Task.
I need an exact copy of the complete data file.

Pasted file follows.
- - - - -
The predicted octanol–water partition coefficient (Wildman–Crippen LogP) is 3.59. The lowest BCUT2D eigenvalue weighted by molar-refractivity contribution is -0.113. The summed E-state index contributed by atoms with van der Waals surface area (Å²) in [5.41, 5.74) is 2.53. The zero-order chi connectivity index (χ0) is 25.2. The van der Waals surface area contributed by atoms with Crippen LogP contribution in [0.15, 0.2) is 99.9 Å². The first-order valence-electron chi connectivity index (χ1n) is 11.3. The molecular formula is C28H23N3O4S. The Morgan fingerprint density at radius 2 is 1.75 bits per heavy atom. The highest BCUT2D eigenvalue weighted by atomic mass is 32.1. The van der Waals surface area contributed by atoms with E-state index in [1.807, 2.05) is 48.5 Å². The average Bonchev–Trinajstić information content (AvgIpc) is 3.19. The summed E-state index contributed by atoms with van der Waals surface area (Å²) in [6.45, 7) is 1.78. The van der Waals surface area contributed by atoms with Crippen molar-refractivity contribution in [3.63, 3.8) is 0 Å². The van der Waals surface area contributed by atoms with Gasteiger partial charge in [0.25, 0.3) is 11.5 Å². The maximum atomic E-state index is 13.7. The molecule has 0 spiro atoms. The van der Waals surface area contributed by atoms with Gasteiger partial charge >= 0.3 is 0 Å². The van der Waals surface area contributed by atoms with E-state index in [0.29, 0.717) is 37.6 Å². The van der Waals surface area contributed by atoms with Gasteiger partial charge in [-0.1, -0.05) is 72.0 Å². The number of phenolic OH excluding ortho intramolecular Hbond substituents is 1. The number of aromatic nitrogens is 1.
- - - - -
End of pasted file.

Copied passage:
The predicted octanol–water partition coefficient (Wildman–Crippen LogP) is 3.59. The lowest BCUT2D eigenvalue weighted by molar-refractivity contribution is -0.113. The summed E-state index contributed by atoms with van der Waals surface area (Å²) in [5.41, 5.74) is 2.53. The zero-order chi connectivity index (χ0) is 25.2. The van der Waals surface area contributed by atoms with Crippen LogP contribution in [0.15, 0.2) is 99.9 Å². The first-order valence-electron chi connectivity index (χ1n) is 11.3. The molecular formula is C28H23N3O4S. The Morgan fingerprint density at radius 2 is 1.75 bits per heavy atom. The highest BCUT2D eigenvalue weighted by atomic mass is 32.1. The van der Waals surface area contributed by atoms with E-state index in [1.807, 2.05) is 48.5 Å². The average Bonchev–Trinajstić information content (AvgIpc) is 3.19. The summed E-state index contributed by atoms with van der Waals surface area (Å²) in [6.45, 7) is 1.78. The van der Waals surface area contributed by atoms with Crippen molar-refractivity contribution in [3.63, 3.8) is 0 Å². The van der Waals surface area contributed by atoms with Gasteiger partial charge in [0.25, 0.3) is 11.5 Å². The maximum atomic E-state index is 13.7. The molecule has 0 spiro atoms. The van der Waals surface area contributed by atoms with Gasteiger partial charge >= 0.3 is 0 Å². The van der Waals surface area contributed by atoms with E-state index in [0.29, 0.717) is 37.6 Å². The van der Waals surface area contributed by atoms with Gasteiger partial charge in [-0.1, -0.05) is 72.0 Å². The number of phenolic OH excluding ortho intramolecular Hbond substituents is 1. The number of aromatic nitrogens is 1.